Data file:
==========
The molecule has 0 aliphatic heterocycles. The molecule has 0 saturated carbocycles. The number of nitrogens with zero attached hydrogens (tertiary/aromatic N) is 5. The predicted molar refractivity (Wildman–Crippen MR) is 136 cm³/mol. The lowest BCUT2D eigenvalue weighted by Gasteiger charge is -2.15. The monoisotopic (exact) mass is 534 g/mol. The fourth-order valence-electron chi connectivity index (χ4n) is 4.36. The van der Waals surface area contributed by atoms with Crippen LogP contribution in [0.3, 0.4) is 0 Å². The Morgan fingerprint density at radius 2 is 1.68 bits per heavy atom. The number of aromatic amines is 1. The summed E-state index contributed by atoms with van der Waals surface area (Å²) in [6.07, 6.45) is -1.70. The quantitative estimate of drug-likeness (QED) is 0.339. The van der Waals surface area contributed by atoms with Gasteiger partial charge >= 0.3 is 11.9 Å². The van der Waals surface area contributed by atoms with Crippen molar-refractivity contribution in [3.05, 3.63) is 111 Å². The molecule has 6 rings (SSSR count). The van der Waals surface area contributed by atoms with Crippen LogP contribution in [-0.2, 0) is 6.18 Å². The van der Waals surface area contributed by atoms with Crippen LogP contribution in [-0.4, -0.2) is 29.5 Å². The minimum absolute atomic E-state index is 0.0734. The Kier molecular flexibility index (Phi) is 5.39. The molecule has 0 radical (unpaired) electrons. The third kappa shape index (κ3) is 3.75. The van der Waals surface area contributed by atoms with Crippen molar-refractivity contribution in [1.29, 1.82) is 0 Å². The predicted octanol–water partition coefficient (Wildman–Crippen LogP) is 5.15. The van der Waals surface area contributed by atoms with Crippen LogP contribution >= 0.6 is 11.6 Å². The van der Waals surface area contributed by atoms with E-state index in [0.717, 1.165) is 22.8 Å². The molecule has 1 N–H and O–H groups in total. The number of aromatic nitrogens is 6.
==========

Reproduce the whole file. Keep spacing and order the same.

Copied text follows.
The molecule has 0 aliphatic heterocycles. The molecule has 0 saturated carbocycles. The number of nitrogens with zero attached hydrogens (tertiary/aromatic N) is 5. The predicted molar refractivity (Wildman–Crippen MR) is 136 cm³/mol. The lowest BCUT2D eigenvalue weighted by Gasteiger charge is -2.15. The monoisotopic (exact) mass is 534 g/mol. The fourth-order valence-electron chi connectivity index (χ4n) is 4.36. The van der Waals surface area contributed by atoms with Crippen LogP contribution in [0.3, 0.4) is 0 Å². The Morgan fingerprint density at radius 2 is 1.68 bits per heavy atom. The number of aromatic amines is 1. The summed E-state index contributed by atoms with van der Waals surface area (Å²) in [6.07, 6.45) is -1.70. The quantitative estimate of drug-likeness (QED) is 0.339. The van der Waals surface area contributed by atoms with Gasteiger partial charge >= 0.3 is 11.9 Å². The van der Waals surface area contributed by atoms with Crippen molar-refractivity contribution in [3.05, 3.63) is 111 Å². The molecule has 6 rings (SSSR count). The van der Waals surface area contributed by atoms with Crippen LogP contribution in [-0.2, 0) is 6.18 Å². The van der Waals surface area contributed by atoms with Crippen LogP contribution in [-0.4, -0.2) is 29.5 Å². The minimum absolute atomic E-state index is 0.0734. The Kier molecular flexibility index (Phi) is 5.39. The molecule has 0 radical (unpaired) electrons. The third kappa shape index (κ3) is 3.75. The van der Waals surface area contributed by atoms with Crippen molar-refractivity contribution in [1.29, 1.82) is 0 Å². The predicted octanol–water partition coefficient (Wildman–Crippen LogP) is 5.15. The van der Waals surface area contributed by atoms with Crippen LogP contribution >= 0.6 is 11.6 Å². The van der Waals surface area contributed by atoms with E-state index in [0.717, 1.165) is 22.8 Å². The molecule has 1 N–H and O–H groups in total. The number of aromatic nitrogens is 6.